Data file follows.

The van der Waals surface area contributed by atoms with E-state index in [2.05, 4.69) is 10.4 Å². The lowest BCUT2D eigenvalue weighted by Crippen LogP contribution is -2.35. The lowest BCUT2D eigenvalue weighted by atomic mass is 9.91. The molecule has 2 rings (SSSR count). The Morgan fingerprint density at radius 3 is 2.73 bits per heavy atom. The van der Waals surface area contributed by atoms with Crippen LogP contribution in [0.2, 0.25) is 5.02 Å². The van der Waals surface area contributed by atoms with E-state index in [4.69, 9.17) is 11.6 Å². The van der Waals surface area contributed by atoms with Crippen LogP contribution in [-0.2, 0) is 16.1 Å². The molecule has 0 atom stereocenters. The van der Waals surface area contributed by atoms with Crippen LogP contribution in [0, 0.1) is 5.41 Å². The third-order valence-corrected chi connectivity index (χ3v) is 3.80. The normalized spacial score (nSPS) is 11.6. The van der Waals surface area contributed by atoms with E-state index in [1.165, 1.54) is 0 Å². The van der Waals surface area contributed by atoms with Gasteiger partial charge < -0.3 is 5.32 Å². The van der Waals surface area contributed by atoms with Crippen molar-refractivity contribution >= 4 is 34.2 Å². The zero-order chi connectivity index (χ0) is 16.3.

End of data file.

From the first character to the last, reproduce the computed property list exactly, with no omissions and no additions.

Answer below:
The van der Waals surface area contributed by atoms with E-state index in [2.05, 4.69) is 10.4 Å². The lowest BCUT2D eigenvalue weighted by Crippen LogP contribution is -2.35. The lowest BCUT2D eigenvalue weighted by atomic mass is 9.91. The molecule has 2 rings (SSSR count). The Morgan fingerprint density at radius 3 is 2.73 bits per heavy atom. The van der Waals surface area contributed by atoms with Crippen LogP contribution in [0.2, 0.25) is 5.02 Å². The van der Waals surface area contributed by atoms with E-state index in [4.69, 9.17) is 11.6 Å². The van der Waals surface area contributed by atoms with Crippen LogP contribution in [-0.2, 0) is 16.1 Å². The molecule has 0 atom stereocenters. The van der Waals surface area contributed by atoms with Crippen LogP contribution in [0, 0.1) is 5.41 Å². The third-order valence-corrected chi connectivity index (χ3v) is 3.80. The normalized spacial score (nSPS) is 11.6. The van der Waals surface area contributed by atoms with E-state index in [1.165, 1.54) is 0 Å². The van der Waals surface area contributed by atoms with Gasteiger partial charge < -0.3 is 5.32 Å². The van der Waals surface area contributed by atoms with Crippen molar-refractivity contribution >= 4 is 34.2 Å². The zero-order chi connectivity index (χ0) is 16.3.